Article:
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[News] New Interview With Richard Stallman

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Q&A: Richard Stallman, founder of the GNU Project and the Free Software

,----[ Quote ]
| Free software means software that respects users' freedom. More specifically 
| it means you as a user have these four essential freedoms: 
| 1) To run the program as you wish.
| 2) To study the source code and change it, and thus make the program
| do what you wish.
| 3) To redistribute exact copies when you wish – this is the freedom
| to help your neighbour.
| 4) To distribute copies of your modified versions when you wish – this is the 
| freedom to contribute to your community. 
| With these four freedoms, we users have control of our computing, both 
| individually and collectively. A free program develops democratically under 
| the control of its users, whereas a proprietary program develops under the 
| dictatorship of its owner and imposes that owner’s power on its users.   



My Interview With Richard Stallman.

,----[ Quote ]
| 3. Is there any future at all for software that isn't free?
| That depends on you! Specifically, whether you value your freedom enough to
| reject proprietary software. If you want to live in freedom, that's the way.
| You need to escape from proprietary software that would take it away from
| you. The purpose of the Free Software Movement, the reason we developed GNU,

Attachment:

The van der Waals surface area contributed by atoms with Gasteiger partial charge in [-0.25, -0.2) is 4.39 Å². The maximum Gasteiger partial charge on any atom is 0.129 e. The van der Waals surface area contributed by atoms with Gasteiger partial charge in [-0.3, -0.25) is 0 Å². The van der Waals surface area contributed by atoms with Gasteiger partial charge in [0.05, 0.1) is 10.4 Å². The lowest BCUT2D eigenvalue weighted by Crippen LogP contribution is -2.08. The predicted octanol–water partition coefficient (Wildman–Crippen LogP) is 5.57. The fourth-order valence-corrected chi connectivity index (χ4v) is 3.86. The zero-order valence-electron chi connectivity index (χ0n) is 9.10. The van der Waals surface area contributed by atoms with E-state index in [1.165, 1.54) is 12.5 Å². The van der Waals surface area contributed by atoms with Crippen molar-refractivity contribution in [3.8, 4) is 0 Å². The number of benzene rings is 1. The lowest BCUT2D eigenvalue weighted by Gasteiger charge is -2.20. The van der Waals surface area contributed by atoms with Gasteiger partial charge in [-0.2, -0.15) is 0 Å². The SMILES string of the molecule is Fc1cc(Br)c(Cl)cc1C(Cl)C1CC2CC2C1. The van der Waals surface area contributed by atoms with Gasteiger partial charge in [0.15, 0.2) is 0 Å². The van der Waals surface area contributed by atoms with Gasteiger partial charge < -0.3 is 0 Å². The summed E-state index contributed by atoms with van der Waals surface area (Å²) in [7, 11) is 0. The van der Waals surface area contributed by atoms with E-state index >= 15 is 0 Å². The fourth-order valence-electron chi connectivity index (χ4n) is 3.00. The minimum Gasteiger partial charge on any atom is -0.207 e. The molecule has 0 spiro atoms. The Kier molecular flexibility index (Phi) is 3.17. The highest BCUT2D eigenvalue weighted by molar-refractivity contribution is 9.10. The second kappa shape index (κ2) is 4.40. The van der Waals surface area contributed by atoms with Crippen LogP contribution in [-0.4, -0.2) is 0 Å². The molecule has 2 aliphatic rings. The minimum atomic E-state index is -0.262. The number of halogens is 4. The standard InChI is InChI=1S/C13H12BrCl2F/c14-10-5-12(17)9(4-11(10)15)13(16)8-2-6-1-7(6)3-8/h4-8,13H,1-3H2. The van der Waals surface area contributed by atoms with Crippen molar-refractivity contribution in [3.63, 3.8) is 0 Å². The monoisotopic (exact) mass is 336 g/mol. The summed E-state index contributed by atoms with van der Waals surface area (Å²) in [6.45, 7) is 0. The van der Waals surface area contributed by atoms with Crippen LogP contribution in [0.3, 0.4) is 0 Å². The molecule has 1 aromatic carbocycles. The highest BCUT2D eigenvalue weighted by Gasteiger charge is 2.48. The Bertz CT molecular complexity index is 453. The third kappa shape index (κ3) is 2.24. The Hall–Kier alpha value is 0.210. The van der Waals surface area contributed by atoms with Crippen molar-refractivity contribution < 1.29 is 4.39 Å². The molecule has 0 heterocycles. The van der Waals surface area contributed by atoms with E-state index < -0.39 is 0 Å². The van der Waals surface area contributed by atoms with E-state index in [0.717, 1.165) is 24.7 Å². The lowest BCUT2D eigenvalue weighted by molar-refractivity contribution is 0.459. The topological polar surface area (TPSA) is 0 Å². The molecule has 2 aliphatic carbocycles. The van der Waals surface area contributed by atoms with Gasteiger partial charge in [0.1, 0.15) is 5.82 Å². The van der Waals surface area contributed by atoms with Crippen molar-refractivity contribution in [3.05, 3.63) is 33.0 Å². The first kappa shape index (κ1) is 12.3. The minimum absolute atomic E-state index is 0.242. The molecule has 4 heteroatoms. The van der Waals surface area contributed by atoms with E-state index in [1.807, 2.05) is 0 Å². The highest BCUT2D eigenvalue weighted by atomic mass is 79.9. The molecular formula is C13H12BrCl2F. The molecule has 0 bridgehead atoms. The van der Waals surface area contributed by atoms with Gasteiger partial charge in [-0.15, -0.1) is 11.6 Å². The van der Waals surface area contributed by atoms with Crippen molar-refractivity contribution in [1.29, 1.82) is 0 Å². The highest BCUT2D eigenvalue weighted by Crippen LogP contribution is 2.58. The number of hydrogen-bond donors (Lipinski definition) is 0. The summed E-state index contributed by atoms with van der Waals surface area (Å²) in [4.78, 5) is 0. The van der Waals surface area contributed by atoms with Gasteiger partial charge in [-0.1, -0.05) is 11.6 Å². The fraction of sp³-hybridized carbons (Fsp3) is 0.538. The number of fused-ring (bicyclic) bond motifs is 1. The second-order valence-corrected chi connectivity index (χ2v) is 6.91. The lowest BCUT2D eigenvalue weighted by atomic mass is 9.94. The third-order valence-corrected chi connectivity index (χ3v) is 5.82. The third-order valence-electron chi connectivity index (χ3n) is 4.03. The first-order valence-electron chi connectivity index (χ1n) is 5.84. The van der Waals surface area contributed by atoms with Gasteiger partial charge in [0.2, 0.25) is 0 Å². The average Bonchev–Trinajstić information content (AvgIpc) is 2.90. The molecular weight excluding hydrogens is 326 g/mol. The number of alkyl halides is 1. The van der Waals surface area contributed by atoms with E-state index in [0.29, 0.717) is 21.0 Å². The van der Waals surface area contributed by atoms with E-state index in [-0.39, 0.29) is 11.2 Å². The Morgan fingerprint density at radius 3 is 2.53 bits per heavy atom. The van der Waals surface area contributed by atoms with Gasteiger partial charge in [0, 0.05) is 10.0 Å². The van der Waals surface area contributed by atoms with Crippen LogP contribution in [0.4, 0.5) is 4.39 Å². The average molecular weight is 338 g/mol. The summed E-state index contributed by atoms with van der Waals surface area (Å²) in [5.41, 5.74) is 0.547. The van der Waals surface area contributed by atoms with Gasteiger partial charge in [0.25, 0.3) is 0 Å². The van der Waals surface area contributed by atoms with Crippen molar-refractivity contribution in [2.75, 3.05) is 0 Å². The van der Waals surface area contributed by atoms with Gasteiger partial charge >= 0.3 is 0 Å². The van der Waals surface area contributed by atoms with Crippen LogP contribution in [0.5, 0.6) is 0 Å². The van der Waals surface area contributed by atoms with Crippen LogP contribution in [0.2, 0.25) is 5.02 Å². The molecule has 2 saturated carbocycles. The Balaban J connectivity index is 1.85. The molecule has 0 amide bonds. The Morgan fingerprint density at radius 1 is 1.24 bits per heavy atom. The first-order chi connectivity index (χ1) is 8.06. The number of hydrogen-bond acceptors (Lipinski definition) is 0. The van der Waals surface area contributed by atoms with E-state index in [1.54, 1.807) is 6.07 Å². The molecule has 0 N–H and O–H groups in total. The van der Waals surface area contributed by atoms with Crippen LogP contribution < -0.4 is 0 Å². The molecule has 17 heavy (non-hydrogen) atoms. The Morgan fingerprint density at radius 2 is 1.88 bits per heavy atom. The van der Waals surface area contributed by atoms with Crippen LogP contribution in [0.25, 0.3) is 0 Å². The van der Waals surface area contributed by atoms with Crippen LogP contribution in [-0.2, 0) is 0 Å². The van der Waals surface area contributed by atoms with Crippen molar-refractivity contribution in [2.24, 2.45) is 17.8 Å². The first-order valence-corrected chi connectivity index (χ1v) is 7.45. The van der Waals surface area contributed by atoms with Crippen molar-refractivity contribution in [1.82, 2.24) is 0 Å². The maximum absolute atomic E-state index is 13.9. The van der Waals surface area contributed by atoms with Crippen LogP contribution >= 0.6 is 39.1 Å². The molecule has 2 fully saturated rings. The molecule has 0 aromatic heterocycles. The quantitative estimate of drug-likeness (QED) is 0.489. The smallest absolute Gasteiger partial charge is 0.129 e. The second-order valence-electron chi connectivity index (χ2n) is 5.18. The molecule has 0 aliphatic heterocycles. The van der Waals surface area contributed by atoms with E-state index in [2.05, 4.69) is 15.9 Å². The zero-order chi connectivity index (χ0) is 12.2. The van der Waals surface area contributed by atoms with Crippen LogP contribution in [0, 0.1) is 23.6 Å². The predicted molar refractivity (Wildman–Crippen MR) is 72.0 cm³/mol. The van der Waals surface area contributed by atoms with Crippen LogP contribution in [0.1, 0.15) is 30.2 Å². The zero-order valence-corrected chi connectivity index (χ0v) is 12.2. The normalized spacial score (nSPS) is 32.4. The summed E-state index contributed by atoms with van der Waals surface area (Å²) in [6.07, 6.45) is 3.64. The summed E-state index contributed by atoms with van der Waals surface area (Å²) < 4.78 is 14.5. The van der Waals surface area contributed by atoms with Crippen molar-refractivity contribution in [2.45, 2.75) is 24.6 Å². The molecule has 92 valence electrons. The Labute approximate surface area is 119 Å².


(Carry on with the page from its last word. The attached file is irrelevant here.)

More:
| is to make a place to escape to.    


Interview: How a hacker became a freedom fighter

,----[ Quote ]
| One of the founding fathers of "free software" and an esteemed elder of the
| hacking community, Richard Stallman has made defending people's freedoms his
| life's work. That usually means supplying hackers with software and attacking
| copyright law. But as he tells Michael Reilly, his advocacy of personal  
| freedoms extends to the protection of true democracy and of the human rights
| increasingly being trampled on in the US and elsewhere    
| Is it true you used to live in your office?
| Yes it is. I lived there for half of the 1980s and most of the 1990s.
| What made you do that?
| It was convenient and cheap. To walk home to another place when I was sleepy
| was a very bad thing: first of all, if I was sleepy, it might take a couple
| of hours before I could get it together to put on my coat and my shoes and so
| on. And after that, walking home would wake me up, so when I got home I
| wouldn't go to sleep either. It was so much better to just be able to go to
| sleep where I was.    

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